Spread Spectrum Link

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Underneath Underneath

In 1993, Electronics and Wireless World published an article [1] by James A. Vincent describing a direct sequence spread spectrum (DSSS) voice link, which remains one of the most accessible/readable introductions to the subject. Daniel Kraus and Walery Maksymiuk (see links) have built versions of James' design. In this, my first experiment with DSSS, I have simplified it using programmable logic devices, and replaced the early / late IF channels with a single "dithered" IF.

James and Walery described UHF radio links with RF power amplification at the transmitter, and complete receiver front-ends including LNA and down-converters. My "transmitter" is actually just a modulator driven by a signal generator, my "receiver" is really only a DSSS IF strip, and they are linked through a length of coax. There's no need to insert attenuation in the channel when experimenting with receiver sensitivity: the carrier input to the modulator can be adjusted down to very low levels at the signal generator.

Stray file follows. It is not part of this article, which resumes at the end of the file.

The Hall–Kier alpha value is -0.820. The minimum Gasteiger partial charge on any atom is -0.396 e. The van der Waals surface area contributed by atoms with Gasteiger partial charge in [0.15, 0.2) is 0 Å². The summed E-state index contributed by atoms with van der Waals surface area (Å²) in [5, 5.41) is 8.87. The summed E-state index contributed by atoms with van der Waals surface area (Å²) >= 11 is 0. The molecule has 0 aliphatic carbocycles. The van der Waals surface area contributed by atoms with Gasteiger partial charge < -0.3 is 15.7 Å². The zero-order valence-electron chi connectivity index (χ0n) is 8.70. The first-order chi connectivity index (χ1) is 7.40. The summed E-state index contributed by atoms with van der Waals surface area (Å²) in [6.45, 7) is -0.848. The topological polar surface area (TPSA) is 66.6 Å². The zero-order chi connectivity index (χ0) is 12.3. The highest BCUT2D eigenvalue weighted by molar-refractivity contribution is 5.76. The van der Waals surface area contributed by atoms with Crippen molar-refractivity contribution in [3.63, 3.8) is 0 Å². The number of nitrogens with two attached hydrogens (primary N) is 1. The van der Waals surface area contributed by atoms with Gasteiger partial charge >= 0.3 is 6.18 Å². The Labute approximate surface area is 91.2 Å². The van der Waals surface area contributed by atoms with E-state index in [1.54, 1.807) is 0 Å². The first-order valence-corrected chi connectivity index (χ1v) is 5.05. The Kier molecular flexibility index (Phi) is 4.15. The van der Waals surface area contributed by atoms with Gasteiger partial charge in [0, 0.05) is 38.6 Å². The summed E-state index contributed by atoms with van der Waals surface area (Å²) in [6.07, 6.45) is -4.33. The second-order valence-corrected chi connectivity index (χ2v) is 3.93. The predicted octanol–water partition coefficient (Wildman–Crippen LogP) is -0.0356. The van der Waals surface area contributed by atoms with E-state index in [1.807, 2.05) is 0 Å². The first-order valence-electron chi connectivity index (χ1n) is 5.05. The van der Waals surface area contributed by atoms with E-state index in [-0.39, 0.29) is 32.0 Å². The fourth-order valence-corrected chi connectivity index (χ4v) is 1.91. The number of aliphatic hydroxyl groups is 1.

The transmitter is much simpler than the receiver; only four ICs are used: 22V10 PLD, LM324 quad op-amp; CMOS 4040 divider; and 74HC04 hex-inverter. Seven macrocells in the PLD are used to generate a 127-bit maximal-length PRBS. Logic equivalent to a 7-input AND gate detects the illegal all-zero state, which may occur at power-up:

Two further macrocells are employed in the delta-modulator which converts the analogue audio input into a digital bit sequence, DATA:

The LM324 socket is empty in the photograph. Much of the time during development, the DATA signal was either tied to ground, or fed by a square-wave from the 4040 divider.